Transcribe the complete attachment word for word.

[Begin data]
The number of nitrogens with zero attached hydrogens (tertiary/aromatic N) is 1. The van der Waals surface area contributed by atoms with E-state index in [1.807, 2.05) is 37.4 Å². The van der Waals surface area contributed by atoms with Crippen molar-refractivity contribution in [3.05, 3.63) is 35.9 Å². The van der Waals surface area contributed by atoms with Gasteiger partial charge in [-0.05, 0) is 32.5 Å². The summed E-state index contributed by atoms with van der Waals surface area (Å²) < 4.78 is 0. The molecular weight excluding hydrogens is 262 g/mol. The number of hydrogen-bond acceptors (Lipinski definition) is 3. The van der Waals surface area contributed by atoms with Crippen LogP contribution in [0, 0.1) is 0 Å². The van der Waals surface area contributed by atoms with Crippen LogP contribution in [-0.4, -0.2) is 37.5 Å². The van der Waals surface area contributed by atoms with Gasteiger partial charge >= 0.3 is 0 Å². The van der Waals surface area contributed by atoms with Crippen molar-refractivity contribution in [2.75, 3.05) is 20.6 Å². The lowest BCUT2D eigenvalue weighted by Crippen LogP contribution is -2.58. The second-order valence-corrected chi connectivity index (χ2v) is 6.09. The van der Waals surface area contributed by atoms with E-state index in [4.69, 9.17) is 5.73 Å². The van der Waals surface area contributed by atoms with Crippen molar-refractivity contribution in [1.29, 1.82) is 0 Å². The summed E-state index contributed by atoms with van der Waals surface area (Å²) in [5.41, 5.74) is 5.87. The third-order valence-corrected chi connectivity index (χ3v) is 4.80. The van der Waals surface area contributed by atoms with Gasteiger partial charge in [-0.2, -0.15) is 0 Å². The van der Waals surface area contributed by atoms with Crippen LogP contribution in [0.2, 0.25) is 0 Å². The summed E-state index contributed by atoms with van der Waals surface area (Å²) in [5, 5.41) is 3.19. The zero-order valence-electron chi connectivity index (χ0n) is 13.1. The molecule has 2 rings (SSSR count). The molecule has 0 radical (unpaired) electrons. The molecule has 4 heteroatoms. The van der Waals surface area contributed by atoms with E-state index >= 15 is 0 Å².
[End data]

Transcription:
The number of nitrogens with zero attached hydrogens (tertiary/aromatic N) is 1. The van der Waals surface area contributed by atoms with E-state index in [1.807, 2.05) is 37.4 Å². The van der Waals surface area contributed by atoms with Crippen molar-refractivity contribution in [3.05, 3.63) is 35.9 Å². The van der Waals surface area contributed by atoms with Gasteiger partial charge in [-0.05, 0) is 32.5 Å². The summed E-state index contributed by atoms with van der Waals surface area (Å²) < 4.78 is 0. The molecular weight excluding hydrogens is 262 g/mol. The number of hydrogen-bond acceptors (Lipinski definition) is 3. The van der Waals surface area contributed by atoms with Crippen LogP contribution in [0, 0.1) is 0 Å². The van der Waals surface area contributed by atoms with Crippen LogP contribution in [-0.4, -0.2) is 37.5 Å². The van der Waals surface area contributed by atoms with Gasteiger partial charge >= 0.3 is 0 Å². The van der Waals surface area contributed by atoms with Crippen molar-refractivity contribution in [2.75, 3.05) is 20.6 Å². The lowest BCUT2D eigenvalue weighted by Crippen LogP contribution is -2.58. The second-order valence-corrected chi connectivity index (χ2v) is 6.09. The van der Waals surface area contributed by atoms with E-state index in [4.69, 9.17) is 5.73 Å². The van der Waals surface area contributed by atoms with Crippen molar-refractivity contribution in [1.29, 1.82) is 0 Å². The summed E-state index contributed by atoms with van der Waals surface area (Å²) in [5.41, 5.74) is 5.87. The third-order valence-corrected chi connectivity index (χ3v) is 4.80. The van der Waals surface area contributed by atoms with Gasteiger partial charge in [-0.2, -0.15) is 0 Å². The van der Waals surface area contributed by atoms with Crippen LogP contribution in [0.2, 0.25) is 0 Å². The summed E-state index contributed by atoms with van der Waals surface area (Å²) in [5, 5.41) is 3.19. The zero-order valence-electron chi connectivity index (χ0n) is 13.1. The molecule has 2 rings (SSSR count). The molecule has 0 radical (unpaired) electrons. The molecule has 4 heteroatoms. The van der Waals surface area contributed by atoms with E-state index >= 15 is 0 Å².